Chickens Watching Chicken Processing

Kusanar

Crowing
5 Years
Apr 30, 2014
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Roanoke area, Va.
I don't have chickens, but I do have horses who I'm pretty sure most people would agree are typically smarter than chickens.

Touching and interesting. What catches my attention with this is that the ones who saw the roo die were quiet, but not looking for him. The ones who didn't were looking for him. So, were the first ones sad because they saw him die, or were they just not calling because they knew he was gone? I agree with the conclusion that the second ones were calling because an important member of their flock wasn't announcing himself.
I had a horse that had to be put down in the barn when the others were outside. The herd leader screamed and ran the fences looking for him, so I caught him, took him in the barn and let him see the body. He literally came around the corner, stopped, sniffed, turned around, went outside, checked the rest of the herd, and that was that. No odd behaviors from any of the horses in the herd after that, nothing that would seem sad or upset. They were looking for him and couldn't understand why he wouldn't answer when they called, once they knew he was dead, they went about life as normal. I had another one die of unknown causes in the field. Took me a while to find the body as the rest of them were acting as if there was nothing out of the usual at all because they knew he was dead and likely had watched him die.

Even in death, he had to get one more lick in :lau
There was a horse that died at a vet school and due to being there, they use the very fresh dead horses for surgical practice for the students. Well, they took the nice and warm body in and started opening him up, someone touched his hind leg and he kicked them in the head and killed them... this was a dead and mostly gutted horse that did that... My vet probably thought I was weird when I had to put one down and once he was gone I was tucking his legs in to make it easier to move him (wasn't moving him until the next day and didn't want him stiff with legs all over the place) but I was standing out of range and kicking his feet and tapping his legs before I touched them to move them. Didn't want to be nailed by a dead horse... try explaining that at the hospital...
 

muddy75

Keeper of Pets with a Purpose
Premium member
Aug 17, 2018
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southern indiana
Aha! When in doubt just Google it! I’m showing my age here, because I’m used to looking things up in the encyclopedia. (You know, the set of big books from A-Z.) And this type of info would not have been found under ‘Adrenaline,’ or ‘Beef,’ or ‘Slaughtering,’ or ...you get the point. But here it is for us today, spelled out perfectly.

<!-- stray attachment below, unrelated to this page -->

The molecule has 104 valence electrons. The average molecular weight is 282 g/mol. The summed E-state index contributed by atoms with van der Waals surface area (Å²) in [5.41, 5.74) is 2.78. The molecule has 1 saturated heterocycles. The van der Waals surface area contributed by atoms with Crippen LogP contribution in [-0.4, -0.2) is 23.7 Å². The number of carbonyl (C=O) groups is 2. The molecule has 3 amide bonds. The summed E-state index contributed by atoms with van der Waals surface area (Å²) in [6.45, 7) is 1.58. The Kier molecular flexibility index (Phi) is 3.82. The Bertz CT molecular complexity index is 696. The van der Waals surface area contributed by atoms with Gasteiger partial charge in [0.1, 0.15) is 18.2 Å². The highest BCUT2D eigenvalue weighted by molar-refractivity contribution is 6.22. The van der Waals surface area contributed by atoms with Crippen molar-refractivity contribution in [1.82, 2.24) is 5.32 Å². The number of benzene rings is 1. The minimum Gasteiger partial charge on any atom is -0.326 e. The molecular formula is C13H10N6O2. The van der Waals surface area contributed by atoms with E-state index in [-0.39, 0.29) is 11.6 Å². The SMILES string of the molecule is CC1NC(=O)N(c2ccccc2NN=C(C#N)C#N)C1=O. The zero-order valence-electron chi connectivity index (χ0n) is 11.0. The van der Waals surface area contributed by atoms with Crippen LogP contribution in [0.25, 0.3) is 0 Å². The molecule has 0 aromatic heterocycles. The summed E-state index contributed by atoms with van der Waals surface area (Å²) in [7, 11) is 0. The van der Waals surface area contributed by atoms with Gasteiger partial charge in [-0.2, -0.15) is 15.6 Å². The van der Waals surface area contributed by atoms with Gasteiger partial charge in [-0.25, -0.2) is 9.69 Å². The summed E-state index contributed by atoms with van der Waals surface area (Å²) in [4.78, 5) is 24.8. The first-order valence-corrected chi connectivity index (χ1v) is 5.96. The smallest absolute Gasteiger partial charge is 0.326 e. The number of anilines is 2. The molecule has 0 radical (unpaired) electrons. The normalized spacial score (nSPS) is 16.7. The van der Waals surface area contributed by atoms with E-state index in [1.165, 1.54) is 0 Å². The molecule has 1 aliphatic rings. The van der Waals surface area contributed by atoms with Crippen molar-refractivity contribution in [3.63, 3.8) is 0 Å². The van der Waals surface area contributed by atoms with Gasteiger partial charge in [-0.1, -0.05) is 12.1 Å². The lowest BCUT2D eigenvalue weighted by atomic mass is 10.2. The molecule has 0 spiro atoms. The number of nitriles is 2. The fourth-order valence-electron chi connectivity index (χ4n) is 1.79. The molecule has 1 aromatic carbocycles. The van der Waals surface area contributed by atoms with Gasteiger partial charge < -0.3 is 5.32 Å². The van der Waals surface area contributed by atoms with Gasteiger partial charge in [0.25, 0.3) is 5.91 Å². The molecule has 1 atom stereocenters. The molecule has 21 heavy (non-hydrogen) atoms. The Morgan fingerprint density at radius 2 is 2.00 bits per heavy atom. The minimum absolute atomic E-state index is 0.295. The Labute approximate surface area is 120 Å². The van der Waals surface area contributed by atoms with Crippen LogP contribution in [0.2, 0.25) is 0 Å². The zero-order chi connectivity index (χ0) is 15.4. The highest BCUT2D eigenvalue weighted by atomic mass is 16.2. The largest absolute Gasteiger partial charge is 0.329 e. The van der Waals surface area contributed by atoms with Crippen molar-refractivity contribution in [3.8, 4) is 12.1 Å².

https://www.grass-fed-solutions.com/cattle-stress.html

I guess kids of today are smarter than I was, if they have access to the internet that is!
unfortunately most kids today would never look this stuff up.....they are way too exposed to bias....for example the “elected official” that said” we don’t need farms, because we have plenty of grocery stores!”:th
 
Aha! When in doubt just Google it! I’m showing my age here, because I’m used to looking things up in the encyclopedia. (You know, the set of big books from A-Z.) And this type of info would not have been found under ‘Adrenaline,’ or ‘Beef,’ or ‘Slaughtering,’ or ...you get the point. But here it is for us today, spelled out perfectly.

https://www.grass-fed-solutions.com/cattle-stress.html
Fascinating article! I do wonder about how much science stands behind the claims, but all of it makes sense, and the science quoted makes sense, too. I had not thought about adrenaline affecting the eating quality, but this is one area where I would expect that chickens and cattle would have similar physiological reactions.

I did a little further reading from a few ag university studies, and the dark-cutting beef (from long-term stress before slaughter) does have a shorter shelf life, and is usually used in the food industry because it isn't as appealing to customers, but it may not actually taste different from regular beef. Between 1-2% of beef is dark-cutting.

But short-term stress right before slaughter is different, and might well cause toughness issues in the meat. That's a guess, not from the research.
 
Not sure if they were sad. Maybe Subdued
The next day I took down the fence and let the hens decide what coop they wanted to live in. The hens that witness the event, went to coops they had been in before that night. They didn't stay together. The hens that hadn't seen it stayed in the rooster-less coop for a couple days, before going back to the coop they originally were from
The coops roo is what I think they went to
While we can't read too much into it, that suggests to me that the hens that didn't know the roo was gone were just trying to reconstitute their flock, and the others didn't care because they knew he was gone. Still speaking from ignorance here, so take it FWIW.
 
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